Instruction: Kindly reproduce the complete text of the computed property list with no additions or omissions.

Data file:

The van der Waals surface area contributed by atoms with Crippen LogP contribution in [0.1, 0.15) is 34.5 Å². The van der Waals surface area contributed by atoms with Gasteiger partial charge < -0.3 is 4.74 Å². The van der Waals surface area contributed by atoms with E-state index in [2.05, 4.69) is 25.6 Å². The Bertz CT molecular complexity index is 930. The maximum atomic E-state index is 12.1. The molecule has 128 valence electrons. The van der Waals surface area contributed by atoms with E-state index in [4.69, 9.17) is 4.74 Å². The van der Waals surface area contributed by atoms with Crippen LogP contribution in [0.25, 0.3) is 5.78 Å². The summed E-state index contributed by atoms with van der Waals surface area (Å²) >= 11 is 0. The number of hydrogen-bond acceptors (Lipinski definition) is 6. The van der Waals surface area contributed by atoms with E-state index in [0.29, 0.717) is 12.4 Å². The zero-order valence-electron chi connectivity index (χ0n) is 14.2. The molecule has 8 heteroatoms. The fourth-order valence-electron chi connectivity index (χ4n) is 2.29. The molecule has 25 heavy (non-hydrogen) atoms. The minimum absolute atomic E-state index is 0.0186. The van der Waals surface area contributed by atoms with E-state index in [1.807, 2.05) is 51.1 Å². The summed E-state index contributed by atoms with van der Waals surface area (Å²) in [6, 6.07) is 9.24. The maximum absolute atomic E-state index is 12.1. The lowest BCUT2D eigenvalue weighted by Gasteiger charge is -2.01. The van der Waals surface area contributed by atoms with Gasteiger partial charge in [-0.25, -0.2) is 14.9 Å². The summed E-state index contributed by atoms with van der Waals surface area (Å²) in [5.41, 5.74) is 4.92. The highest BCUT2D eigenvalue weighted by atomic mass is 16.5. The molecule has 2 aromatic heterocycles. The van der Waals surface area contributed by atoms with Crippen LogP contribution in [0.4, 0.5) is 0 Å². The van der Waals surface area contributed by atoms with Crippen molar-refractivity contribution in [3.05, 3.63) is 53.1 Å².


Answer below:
The van der Waals surface area contributed by atoms with Crippen LogP contribution in [0.1, 0.15) is 34.5 Å². The van der Waals surface area contributed by atoms with Gasteiger partial charge < -0.3 is 4.74 Å². The van der Waals surface area contributed by atoms with E-state index in [2.05, 4.69) is 25.6 Å². The Bertz CT molecular complexity index is 930. The maximum atomic E-state index is 12.1. The molecule has 128 valence electrons. The van der Waals surface area contributed by atoms with E-state index in [4.69, 9.17) is 4.74 Å². The van der Waals surface area contributed by atoms with Crippen LogP contribution in [0.25, 0.3) is 5.78 Å². The summed E-state index contributed by atoms with van der Waals surface area (Å²) >= 11 is 0. The number of hydrogen-bond acceptors (Lipinski definition) is 6. The van der Waals surface area contributed by atoms with E-state index in [0.29, 0.717) is 12.4 Å². The zero-order valence-electron chi connectivity index (χ0n) is 14.2. The molecule has 8 heteroatoms. The fourth-order valence-electron chi connectivity index (χ4n) is 2.29. The molecule has 25 heavy (non-hydrogen) atoms. The minimum absolute atomic E-state index is 0.0186. The van der Waals surface area contributed by atoms with E-state index in [1.807, 2.05) is 51.1 Å². The summed E-state index contributed by atoms with van der Waals surface area (Å²) in [6, 6.07) is 9.24. The maximum absolute atomic E-state index is 12.1. The lowest BCUT2D eigenvalue weighted by Gasteiger charge is -2.01. The van der Waals surface area contributed by atoms with Gasteiger partial charge in [-0.25, -0.2) is 14.9 Å². The summed E-state index contributed by atoms with van der Waals surface area (Å²) in [5.41, 5.74) is 4.92. The highest BCUT2D eigenvalue weighted by atomic mass is 16.5. The molecule has 2 aromatic heterocycles. The van der Waals surface area contributed by atoms with Crippen LogP contribution in [0.4, 0.5) is 0 Å². The van der Waals surface area contributed by atoms with Crippen molar-refractivity contribution in [3.05, 3.63) is 53.1 Å².